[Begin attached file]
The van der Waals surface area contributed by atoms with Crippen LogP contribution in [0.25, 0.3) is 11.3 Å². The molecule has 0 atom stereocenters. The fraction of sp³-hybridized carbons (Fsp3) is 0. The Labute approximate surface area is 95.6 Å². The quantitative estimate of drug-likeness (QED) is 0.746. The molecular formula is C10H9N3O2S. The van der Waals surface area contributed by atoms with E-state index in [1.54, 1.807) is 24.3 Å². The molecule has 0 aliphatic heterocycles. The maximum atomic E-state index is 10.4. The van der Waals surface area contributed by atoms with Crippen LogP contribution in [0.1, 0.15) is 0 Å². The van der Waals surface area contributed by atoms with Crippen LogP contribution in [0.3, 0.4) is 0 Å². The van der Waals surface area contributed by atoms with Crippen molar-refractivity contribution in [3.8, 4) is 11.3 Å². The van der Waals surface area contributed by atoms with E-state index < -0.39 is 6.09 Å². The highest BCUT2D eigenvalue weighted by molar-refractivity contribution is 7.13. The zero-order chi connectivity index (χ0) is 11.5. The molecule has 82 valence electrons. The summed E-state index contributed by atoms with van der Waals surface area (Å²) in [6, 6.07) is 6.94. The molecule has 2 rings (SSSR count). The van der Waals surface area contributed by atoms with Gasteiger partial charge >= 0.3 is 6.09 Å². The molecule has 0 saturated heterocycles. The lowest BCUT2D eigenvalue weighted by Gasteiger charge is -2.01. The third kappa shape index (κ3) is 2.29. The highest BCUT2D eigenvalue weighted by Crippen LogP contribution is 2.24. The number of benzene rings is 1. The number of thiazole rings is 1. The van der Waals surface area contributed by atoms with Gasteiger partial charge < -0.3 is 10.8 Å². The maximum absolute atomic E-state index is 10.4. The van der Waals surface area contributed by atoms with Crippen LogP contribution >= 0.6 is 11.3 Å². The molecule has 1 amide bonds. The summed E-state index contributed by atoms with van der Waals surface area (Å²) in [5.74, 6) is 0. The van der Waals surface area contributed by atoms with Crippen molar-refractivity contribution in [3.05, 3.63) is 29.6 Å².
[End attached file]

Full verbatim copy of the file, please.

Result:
The van der Waals surface area contributed by atoms with Crippen LogP contribution in [0.25, 0.3) is 11.3 Å². The molecule has 0 atom stereocenters. The fraction of sp³-hybridized carbons (Fsp3) is 0. The Labute approximate surface area is 95.6 Å². The quantitative estimate of drug-likeness (QED) is 0.746. The molecular formula is C10H9N3O2S. The van der Waals surface area contributed by atoms with E-state index in [1.54, 1.807) is 24.3 Å². The molecule has 0 aliphatic heterocycles. The maximum atomic E-state index is 10.4. The van der Waals surface area contributed by atoms with Crippen LogP contribution in [0.1, 0.15) is 0 Å². The van der Waals surface area contributed by atoms with Crippen LogP contribution in [0.3, 0.4) is 0 Å². The van der Waals surface area contributed by atoms with Crippen molar-refractivity contribution in [3.8, 4) is 11.3 Å². The van der Waals surface area contributed by atoms with E-state index < -0.39 is 6.09 Å². The highest BCUT2D eigenvalue weighted by molar-refractivity contribution is 7.13. The zero-order chi connectivity index (χ0) is 11.5. The molecule has 82 valence electrons. The summed E-state index contributed by atoms with van der Waals surface area (Å²) in [6, 6.07) is 6.94. The molecule has 2 rings (SSSR count). The van der Waals surface area contributed by atoms with Gasteiger partial charge >= 0.3 is 6.09 Å². The molecule has 0 saturated heterocycles. The lowest BCUT2D eigenvalue weighted by Gasteiger charge is -2.01. The third kappa shape index (κ3) is 2.29. The highest BCUT2D eigenvalue weighted by Crippen LogP contribution is 2.24. The number of benzene rings is 1. The number of thiazole rings is 1. The van der Waals surface area contributed by atoms with Gasteiger partial charge < -0.3 is 10.8 Å². The maximum absolute atomic E-state index is 10.4. The van der Waals surface area contributed by atoms with Crippen LogP contribution >= 0.6 is 11.3 Å². The molecule has 1 amide bonds. The summed E-state index contributed by atoms with van der Waals surface area (Å²) in [5.74, 6) is 0. The van der Waals surface area contributed by atoms with Crippen molar-refractivity contribution in [3.05, 3.63) is 29.6 Å².